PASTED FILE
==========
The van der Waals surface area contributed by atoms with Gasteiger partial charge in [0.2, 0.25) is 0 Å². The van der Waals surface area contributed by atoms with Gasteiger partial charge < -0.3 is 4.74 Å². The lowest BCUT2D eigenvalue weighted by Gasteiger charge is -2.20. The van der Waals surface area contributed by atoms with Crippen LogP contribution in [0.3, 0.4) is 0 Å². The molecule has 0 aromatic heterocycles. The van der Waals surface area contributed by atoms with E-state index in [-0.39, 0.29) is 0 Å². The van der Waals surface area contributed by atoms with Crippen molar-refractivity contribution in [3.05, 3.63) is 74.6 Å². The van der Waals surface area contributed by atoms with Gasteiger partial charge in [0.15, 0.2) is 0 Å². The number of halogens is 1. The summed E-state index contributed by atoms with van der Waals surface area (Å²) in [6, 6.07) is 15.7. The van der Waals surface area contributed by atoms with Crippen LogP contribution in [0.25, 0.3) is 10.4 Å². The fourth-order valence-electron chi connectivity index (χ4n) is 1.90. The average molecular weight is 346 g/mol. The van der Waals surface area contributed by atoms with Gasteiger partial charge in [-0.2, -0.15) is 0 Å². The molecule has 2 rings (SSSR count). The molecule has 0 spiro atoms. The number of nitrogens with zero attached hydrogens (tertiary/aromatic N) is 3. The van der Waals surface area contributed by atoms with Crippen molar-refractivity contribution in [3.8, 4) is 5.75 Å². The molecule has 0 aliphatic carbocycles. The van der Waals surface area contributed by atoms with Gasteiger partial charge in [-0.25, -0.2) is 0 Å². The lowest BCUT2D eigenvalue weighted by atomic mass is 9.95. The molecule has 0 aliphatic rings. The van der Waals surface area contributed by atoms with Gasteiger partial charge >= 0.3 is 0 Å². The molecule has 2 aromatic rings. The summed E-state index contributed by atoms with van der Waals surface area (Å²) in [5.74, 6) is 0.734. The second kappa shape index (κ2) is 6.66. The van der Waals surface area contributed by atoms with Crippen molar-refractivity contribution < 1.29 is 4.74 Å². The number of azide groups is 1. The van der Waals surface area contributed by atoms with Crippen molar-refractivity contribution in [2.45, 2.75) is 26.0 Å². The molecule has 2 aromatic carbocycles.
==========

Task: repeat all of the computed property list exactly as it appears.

The van der Waals surface area contributed by atoms with Gasteiger partial charge in [0.2, 0.25) is 0 Å². The van der Waals surface area contributed by atoms with Gasteiger partial charge < -0.3 is 4.74 Å². The lowest BCUT2D eigenvalue weighted by Gasteiger charge is -2.20. The van der Waals surface area contributed by atoms with Crippen LogP contribution in [0.3, 0.4) is 0 Å². The molecule has 0 aromatic heterocycles. The van der Waals surface area contributed by atoms with E-state index in [-0.39, 0.29) is 0 Å². The van der Waals surface area contributed by atoms with Crippen molar-refractivity contribution in [3.05, 3.63) is 74.6 Å². The van der Waals surface area contributed by atoms with Gasteiger partial charge in [0.15, 0.2) is 0 Å². The number of halogens is 1. The summed E-state index contributed by atoms with van der Waals surface area (Å²) in [6, 6.07) is 15.7. The van der Waals surface area contributed by atoms with Crippen LogP contribution in [0.25, 0.3) is 10.4 Å². The fourth-order valence-electron chi connectivity index (χ4n) is 1.90. The average molecular weight is 346 g/mol. The van der Waals surface area contributed by atoms with Gasteiger partial charge in [-0.2, -0.15) is 0 Å². The molecule has 2 rings (SSSR count). The molecule has 0 spiro atoms. The number of nitrogens with zero attached hydrogens (tertiary/aromatic N) is 3. The van der Waals surface area contributed by atoms with Crippen molar-refractivity contribution in [3.8, 4) is 5.75 Å². The molecule has 0 aliphatic carbocycles. The van der Waals surface area contributed by atoms with Gasteiger partial charge in [-0.25, -0.2) is 0 Å². The lowest BCUT2D eigenvalue weighted by atomic mass is 9.95. The molecule has 0 aliphatic rings. The van der Waals surface area contributed by atoms with Gasteiger partial charge >= 0.3 is 0 Å². The molecule has 2 aromatic rings. The summed E-state index contributed by atoms with van der Waals surface area (Å²) in [5.74, 6) is 0.734. The second kappa shape index (κ2) is 6.66. The van der Waals surface area contributed by atoms with Crippen molar-refractivity contribution < 1.29 is 4.74 Å². The number of azide groups is 1. The van der Waals surface area contributed by atoms with Crippen molar-refractivity contribution in [2.45, 2.75) is 26.0 Å². The molecule has 2 aromatic carbocycles.